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I personally feel that if we are having to look at output to 'review' code, then we are not really 'reviewing' code, but rather determining that the code that generated the output works correctly. And in that respect, that indicates (to me) that the generator code is broken and thus it is off topic for code review.

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Generated code is not code that you have written, especially if the Generator is a 3rd-Party application/generator.

I would say, no.


If you wrote the code for the Generator then the output would be to show that the code(generator) that you wrote works. only in that instance would a question including Generated code be on topic.


The other question, is code Generated by a 3rd party generator my code?

  • can I take ownership of Generated code?
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  • \$\begingroup\$ But generated code is a result from something you create. That's why it's generated in the first place. Assuming this, it will always be ontopic because I don't see a scenario where the generated code is independent from any configuration you do prior to generating. \$\endgroup\$ – Jeroen Vannevel Mar 11 '15 at 18:02
  • \$\begingroup\$ It looks like you stopped in the middle of a sentence? \$\endgroup\$ – svick Mar 11 '15 at 18:14
  • \$\begingroup\$ I removed that, I kind of see where Jeroen is going with his answer \$\endgroup\$ – Malachi Mar 11 '15 at 18:33
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Yes, it's always ontopic.

Either you write the generator yourself or you configure the generator in a way that it creates output the way you want it.

In both scenarios you have a direct influence on the resulting code and as such warrants a review. This counts for the generator code, the configuration code and the generated code.

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  • \$\begingroup\$ in order to review the input to get the output we still need the inner workings so we know what is best for input to get the output we desire. right? \$\endgroup\$ – Malachi Mar 11 '15 at 18:54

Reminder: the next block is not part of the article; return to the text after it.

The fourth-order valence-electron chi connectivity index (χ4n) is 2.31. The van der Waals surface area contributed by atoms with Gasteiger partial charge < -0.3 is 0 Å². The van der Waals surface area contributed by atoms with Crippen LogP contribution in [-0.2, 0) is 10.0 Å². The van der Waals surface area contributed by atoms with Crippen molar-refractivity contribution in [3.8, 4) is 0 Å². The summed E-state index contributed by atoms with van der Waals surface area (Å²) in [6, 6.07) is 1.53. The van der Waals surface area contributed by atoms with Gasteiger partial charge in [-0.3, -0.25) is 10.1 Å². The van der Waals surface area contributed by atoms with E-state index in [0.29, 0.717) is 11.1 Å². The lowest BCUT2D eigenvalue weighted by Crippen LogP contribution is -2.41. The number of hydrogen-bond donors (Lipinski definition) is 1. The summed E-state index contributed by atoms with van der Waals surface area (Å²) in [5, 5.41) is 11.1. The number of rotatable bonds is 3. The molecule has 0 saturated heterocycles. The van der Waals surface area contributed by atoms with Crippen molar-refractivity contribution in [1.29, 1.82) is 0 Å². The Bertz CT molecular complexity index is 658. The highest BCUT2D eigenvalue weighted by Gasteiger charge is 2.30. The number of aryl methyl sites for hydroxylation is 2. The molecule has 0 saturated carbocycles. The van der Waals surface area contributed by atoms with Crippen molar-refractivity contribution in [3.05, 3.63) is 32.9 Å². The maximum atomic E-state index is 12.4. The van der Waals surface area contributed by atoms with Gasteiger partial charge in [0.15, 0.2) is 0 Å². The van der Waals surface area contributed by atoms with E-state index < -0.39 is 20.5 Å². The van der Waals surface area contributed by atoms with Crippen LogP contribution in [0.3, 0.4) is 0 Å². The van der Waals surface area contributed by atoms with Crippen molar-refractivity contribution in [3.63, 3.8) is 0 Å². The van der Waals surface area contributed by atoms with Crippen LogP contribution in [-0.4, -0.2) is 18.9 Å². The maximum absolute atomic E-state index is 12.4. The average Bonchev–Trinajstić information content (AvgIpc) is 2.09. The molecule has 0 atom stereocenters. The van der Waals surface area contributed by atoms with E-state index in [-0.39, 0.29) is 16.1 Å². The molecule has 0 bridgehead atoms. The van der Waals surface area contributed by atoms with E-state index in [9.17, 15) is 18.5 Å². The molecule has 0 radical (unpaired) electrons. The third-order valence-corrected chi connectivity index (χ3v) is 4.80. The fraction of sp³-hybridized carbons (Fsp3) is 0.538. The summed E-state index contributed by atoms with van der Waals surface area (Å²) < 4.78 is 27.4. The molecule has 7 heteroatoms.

• \$\begingroup\$ Sort of. It's the same as any other library: you use the API available. There is no inherent need to know the inner workings of the generator itself. \$\endgroup\$ – Jeroen Vannevel Mar 11 '15 at 18:57
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    \$\begingroup\$ I'm going to start wall-of-coding CR questions with the XML that my interface builder creates. \$\endgroup\$ – nhgrif Mar 11 '15 at 20:51
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    \$\begingroup\$ And I don't mind at all, just don't expect a review from it. There are many different kinds of code generation and I'd rather not place any restrictions instead of white- or blacklisting specific ones. \$\endgroup\$ – Jeroen Vannevel Mar 11 '15 at 21:00
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    \$\begingroup\$ Your last point in the comments is a good one. I'm just uncomfortable reviewing output. The output should be highly specified, right? Wouldn't reviewing generated code really either be a spec review or some kind of strange design review? Idk. I need to chew on this one. \$\endgroup\$ – RubberDuck Mar 12 '15 at 0:58